Note: the 1.4.4 release is a release for people who encounter trouble
with the 1.5 line. By switching to
the associated bootstrap script
you can stay on 1.4.4 until you are ready to migrate.
The Buildout project provides support for creating applications, especially Python applications. It provides tools for assembling applications from multiple parts, Python or otherwise. An application may actually contain multiple programs, processes, and configuration settings.
The word “buildout” refers to a description of a set of parts and the software to create and assemble them. It is often used informally to refer to an installed system based on a buildout definition. For example, if we are creating an application named “Foo”, then “the Foo buildout” is the collection of configuration and application-specific software that allows an instance of the application to be created. We may refer to such an instance of the application informally as “a Foo buildout”.
To get a feel for some of the things you might use buildouts for, see
To lean more about using buildouts, see
To see screencasts, talks, useful links and more documentation, visit
Buildout website <http://www.buildout.org>_.
Existing recipes include:
The egg recipe installes one or more eggs, with their
dependencies. It installs their console-script entry points with
the needed eggs included in their paths.
For an extensive list of recipes, look at the
Framework Buildout category
<http://pypi.python.org/pypi?:action=browse&c=512>_ on the Python Package
Here are a few examples of what you can do with buildouts. We’ll present these as a set of use cases.
Try out an egg
Sometimes you want to try an egg (or eggs) that someone has released. You’d like to get a Python interpreter that lets you try things interactively or run sample scripts without having to do path manipulations. If you can and don’t mind modifying your Python installation, you could use easy_install, otherwise, you could create a directory somewhere and create a buildout.cfg file in that directory containing::
[buildout] parts = mypython
[mypython] recipe = zc.recipe.egg interpreter = mypython eggs = theegg
where theegg is the name of the egg you want to try out.
Run buildout in this directory. It will create a bin subdirectory that includes a mypython script. If you run mypython without any arguments you’ll get an interactive interpreter with the egg in the path. If you run it with a script and script arguments, the script will run with the egg in its path. Of course, you can specify as many eggs as you want in the eggs option.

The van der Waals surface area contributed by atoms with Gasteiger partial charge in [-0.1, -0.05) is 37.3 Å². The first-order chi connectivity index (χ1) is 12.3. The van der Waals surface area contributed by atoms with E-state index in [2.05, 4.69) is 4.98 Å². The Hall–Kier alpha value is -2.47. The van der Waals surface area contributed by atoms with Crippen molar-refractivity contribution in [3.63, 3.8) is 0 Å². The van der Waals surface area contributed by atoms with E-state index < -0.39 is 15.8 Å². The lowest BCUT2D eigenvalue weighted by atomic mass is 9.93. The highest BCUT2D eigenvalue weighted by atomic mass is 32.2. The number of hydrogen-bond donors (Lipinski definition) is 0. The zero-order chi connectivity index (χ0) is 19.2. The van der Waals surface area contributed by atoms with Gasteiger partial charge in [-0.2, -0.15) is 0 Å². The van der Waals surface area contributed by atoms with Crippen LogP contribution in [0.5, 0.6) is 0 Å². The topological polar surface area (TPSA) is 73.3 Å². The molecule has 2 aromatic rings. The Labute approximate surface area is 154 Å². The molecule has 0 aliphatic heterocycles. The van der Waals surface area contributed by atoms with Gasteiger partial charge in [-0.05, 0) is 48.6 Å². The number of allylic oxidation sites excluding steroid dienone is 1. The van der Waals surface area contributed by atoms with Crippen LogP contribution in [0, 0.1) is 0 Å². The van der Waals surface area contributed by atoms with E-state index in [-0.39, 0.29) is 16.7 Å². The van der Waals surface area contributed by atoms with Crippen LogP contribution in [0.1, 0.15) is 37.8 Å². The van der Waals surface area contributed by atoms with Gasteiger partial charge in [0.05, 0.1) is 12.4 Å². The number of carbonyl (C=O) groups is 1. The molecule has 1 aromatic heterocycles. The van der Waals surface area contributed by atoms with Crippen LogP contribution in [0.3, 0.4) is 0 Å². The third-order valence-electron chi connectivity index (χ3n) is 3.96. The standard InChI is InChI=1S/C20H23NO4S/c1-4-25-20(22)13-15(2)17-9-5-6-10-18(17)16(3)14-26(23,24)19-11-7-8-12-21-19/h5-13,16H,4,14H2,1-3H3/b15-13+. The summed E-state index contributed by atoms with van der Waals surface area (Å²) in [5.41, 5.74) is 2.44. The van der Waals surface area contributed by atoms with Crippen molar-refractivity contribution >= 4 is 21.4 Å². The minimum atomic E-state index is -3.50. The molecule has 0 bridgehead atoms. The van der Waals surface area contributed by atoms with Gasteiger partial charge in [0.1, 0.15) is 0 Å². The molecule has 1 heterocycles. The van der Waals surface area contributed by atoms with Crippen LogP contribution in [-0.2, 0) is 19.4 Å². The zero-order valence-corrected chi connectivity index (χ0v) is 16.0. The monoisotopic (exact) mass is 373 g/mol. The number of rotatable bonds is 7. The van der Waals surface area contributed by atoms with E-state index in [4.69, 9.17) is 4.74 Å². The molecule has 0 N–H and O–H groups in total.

If the egg provides any scripts (console_scripts entry points), those will be installed in your bin directory too.
Work on a package
I often work on packages that are managed separately. They don’t have
scripts to be installed, but I want to be able to run their tests
zope.testing test runner
<http://www.python.org/pypi/zope.testing>. In this kind of
application, the program to be installed is the test runner. A good
example of this is
Here I have a subversion project for the zc.ngi package. The software is in the src directory. The configuration file is very simple::
[buildout] develop = . parts = test
[test] recipe = zc.recipe.testrunner eggs = zc.ngi
I use the develop option to create a develop egg based on the current directory. I request a test script named “test” using the zc.recipe.testrunner recipe. In the section for the test script, I specify that I want to run the tests in the zc.ngi package.
When I check out this project into a new sandbox, I run bootstrap.py to get setuptools and buildout and to create bin/buildout. I run bin/buildout, which installs the test script, bin/test, which I can then use to run the tests.
This is probably the most common type of buildout.
If I need to run a previous version of buildout, I use the
--version option of the bootstrap.py script::
$ python bootstrap.py --version 1.4.2
buildout project <https://github.com/buildout/buildout>_
is a slightly more complex example of this type of buildout.
Install egg-based scripts
A variation of the
Try out an egg_ use case is to install scripts
into your ~/bin directory (on Unix, of course). My ~/bin directory is
a buildout with a configuration file that looks like::
[buildout] parts = foo bar bin-directory = .
where foo and bar are packages with scripts that I want available. As I need new scripts, I can add additional sections. The bin-directory option specified that scripts should be installed into the current directory.
Multi-program multi-machine systems
Using an older prototype version of the buildout, we’ve build a number of systems involving multiple programs, databases, and machines. One typical example consists of:
Multiple Zope instances
Multiple ZEO servers
An LDAP server
Cache-invalidation and Mail delivery servers
Dozens of add-on packages
Multiple test runners
Multiple deployment modes, including dev, stage, and prod, with prod deployment over multiple servers
Parts installed include:
Application software installs, including Zope, ZEO and LDAP software
Bundles of configuration that define Zope, ZEO and LDAP instances
Utility scripts such as test runners, server-control scripts, cron jobs.
Questions and Bug Reporting
Please send questions and comments to the
distutils SIG mailing list <mailto://[email protected]>_.
Report bugs using the
buildout Issues Tracker